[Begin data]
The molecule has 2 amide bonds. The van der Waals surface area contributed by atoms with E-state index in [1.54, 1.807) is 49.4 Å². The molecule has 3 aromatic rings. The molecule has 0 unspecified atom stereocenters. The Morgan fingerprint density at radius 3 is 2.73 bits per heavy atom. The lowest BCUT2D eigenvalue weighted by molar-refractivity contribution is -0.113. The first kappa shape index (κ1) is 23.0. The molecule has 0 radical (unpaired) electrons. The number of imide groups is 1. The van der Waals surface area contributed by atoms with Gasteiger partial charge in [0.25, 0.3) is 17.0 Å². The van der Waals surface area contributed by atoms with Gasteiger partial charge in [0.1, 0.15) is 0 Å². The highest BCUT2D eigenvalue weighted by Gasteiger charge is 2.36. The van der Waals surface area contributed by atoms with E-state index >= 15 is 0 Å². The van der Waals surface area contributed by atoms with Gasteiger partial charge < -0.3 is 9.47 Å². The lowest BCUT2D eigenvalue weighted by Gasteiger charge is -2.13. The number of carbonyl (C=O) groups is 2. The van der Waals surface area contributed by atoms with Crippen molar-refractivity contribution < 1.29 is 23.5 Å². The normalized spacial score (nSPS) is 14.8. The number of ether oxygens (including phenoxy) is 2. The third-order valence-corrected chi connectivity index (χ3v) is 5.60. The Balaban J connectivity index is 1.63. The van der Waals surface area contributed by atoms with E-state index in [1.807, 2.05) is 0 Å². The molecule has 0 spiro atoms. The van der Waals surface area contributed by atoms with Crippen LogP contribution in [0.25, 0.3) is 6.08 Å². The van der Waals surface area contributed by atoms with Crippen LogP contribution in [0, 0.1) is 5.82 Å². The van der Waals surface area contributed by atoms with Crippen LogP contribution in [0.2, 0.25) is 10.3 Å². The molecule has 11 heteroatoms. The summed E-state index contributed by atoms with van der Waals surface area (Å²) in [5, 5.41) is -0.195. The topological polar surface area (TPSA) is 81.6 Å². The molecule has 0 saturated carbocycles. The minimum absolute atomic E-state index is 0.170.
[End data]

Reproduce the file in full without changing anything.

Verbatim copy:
The molecule has 2 amide bonds. The van der Waals surface area contributed by atoms with E-state index in [1.54, 1.807) is 49.4 Å². The molecule has 3 aromatic rings. The molecule has 0 unspecified atom stereocenters. The Morgan fingerprint density at radius 3 is 2.73 bits per heavy atom. The lowest BCUT2D eigenvalue weighted by molar-refractivity contribution is -0.113. The first kappa shape index (κ1) is 23.0. The molecule has 0 radical (unpaired) electrons. The number of imide groups is 1. The van der Waals surface area contributed by atoms with Gasteiger partial charge in [0.25, 0.3) is 17.0 Å². The van der Waals surface area contributed by atoms with Gasteiger partial charge in [0.1, 0.15) is 0 Å². The highest BCUT2D eigenvalue weighted by Gasteiger charge is 2.36. The van der Waals surface area contributed by atoms with E-state index >= 15 is 0 Å². The van der Waals surface area contributed by atoms with Gasteiger partial charge < -0.3 is 9.47 Å². The lowest BCUT2D eigenvalue weighted by Gasteiger charge is -2.13. The number of carbonyl (C=O) groups is 2. The van der Waals surface area contributed by atoms with Crippen molar-refractivity contribution < 1.29 is 23.5 Å². The normalized spacial score (nSPS) is 14.8. The number of ether oxygens (including phenoxy) is 2. The third-order valence-corrected chi connectivity index (χ3v) is 5.60. The Balaban J connectivity index is 1.63. The van der Waals surface area contributed by atoms with E-state index in [1.807, 2.05) is 0 Å². The molecule has 0 spiro atoms. The van der Waals surface area contributed by atoms with Crippen LogP contribution in [0.25, 0.3) is 6.08 Å². The van der Waals surface area contributed by atoms with Crippen LogP contribution in [0, 0.1) is 5.82 Å². The van der Waals surface area contributed by atoms with Crippen LogP contribution in [0.2, 0.25) is 10.3 Å². The molecule has 11 heteroatoms. The summed E-state index contributed by atoms with van der Waals surface area (Å²) in [5, 5.41) is -0.195. The topological polar surface area (TPSA) is 81.6 Å². The molecule has 0 saturated carbocycles. The minimum absolute atomic E-state index is 0.170.